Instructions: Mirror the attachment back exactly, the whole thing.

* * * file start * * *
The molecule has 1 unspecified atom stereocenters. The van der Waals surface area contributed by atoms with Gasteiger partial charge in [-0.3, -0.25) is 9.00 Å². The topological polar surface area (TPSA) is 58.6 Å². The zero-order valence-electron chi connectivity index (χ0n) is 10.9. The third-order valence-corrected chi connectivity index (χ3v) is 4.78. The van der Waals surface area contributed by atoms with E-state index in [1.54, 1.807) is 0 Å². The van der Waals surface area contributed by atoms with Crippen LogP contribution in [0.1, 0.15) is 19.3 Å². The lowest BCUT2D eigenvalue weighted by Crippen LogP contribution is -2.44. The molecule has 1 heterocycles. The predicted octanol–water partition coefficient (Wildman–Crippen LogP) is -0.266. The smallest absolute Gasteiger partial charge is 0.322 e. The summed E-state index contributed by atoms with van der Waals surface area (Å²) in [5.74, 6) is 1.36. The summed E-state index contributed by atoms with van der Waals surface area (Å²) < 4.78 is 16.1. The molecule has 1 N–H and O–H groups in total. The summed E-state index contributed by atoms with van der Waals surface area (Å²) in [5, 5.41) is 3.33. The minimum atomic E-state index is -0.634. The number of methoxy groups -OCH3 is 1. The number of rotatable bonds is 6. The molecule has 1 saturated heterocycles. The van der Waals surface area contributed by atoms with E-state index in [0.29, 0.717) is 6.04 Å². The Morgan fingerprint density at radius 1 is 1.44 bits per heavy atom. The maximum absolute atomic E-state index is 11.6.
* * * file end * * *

The molecule has 1 unspecified atom stereocenters. The van der Waals surface area contributed by atoms with Gasteiger partial charge in [-0.3, -0.25) is 9.00 Å². The topological polar surface area (TPSA) is 58.6 Å². The zero-order valence-electron chi connectivity index (χ0n) is 10.9. The third-order valence-corrected chi connectivity index (χ3v) is 4.78. The van der Waals surface area contributed by atoms with E-state index in [1.54, 1.807) is 0 Å². The van der Waals surface area contributed by atoms with Crippen LogP contribution in [0.1, 0.15) is 19.3 Å². The lowest BCUT2D eigenvalue weighted by Crippen LogP contribution is -2.44. The molecule has 1 heterocycles. The predicted octanol–water partition coefficient (Wildman–Crippen LogP) is -0.266. The smallest absolute Gasteiger partial charge is 0.322 e. The summed E-state index contributed by atoms with van der Waals surface area (Å²) in [5.74, 6) is 1.36. The summed E-state index contributed by atoms with van der Waals surface area (Å²) < 4.78 is 16.1. The molecule has 1 N–H and O–H groups in total. The summed E-state index contributed by atoms with van der Waals surface area (Å²) in [5, 5.41) is 3.33. The minimum atomic E-state index is -0.634. The number of methoxy groups -OCH3 is 1. The number of rotatable bonds is 6. The molecule has 1 saturated heterocycles. The van der Waals surface area contributed by atoms with E-state index in [0.29, 0.717) is 6.04 Å². The Morgan fingerprint density at radius 1 is 1.44 bits per heavy atom. The maximum absolute atomic E-state index is 11.6.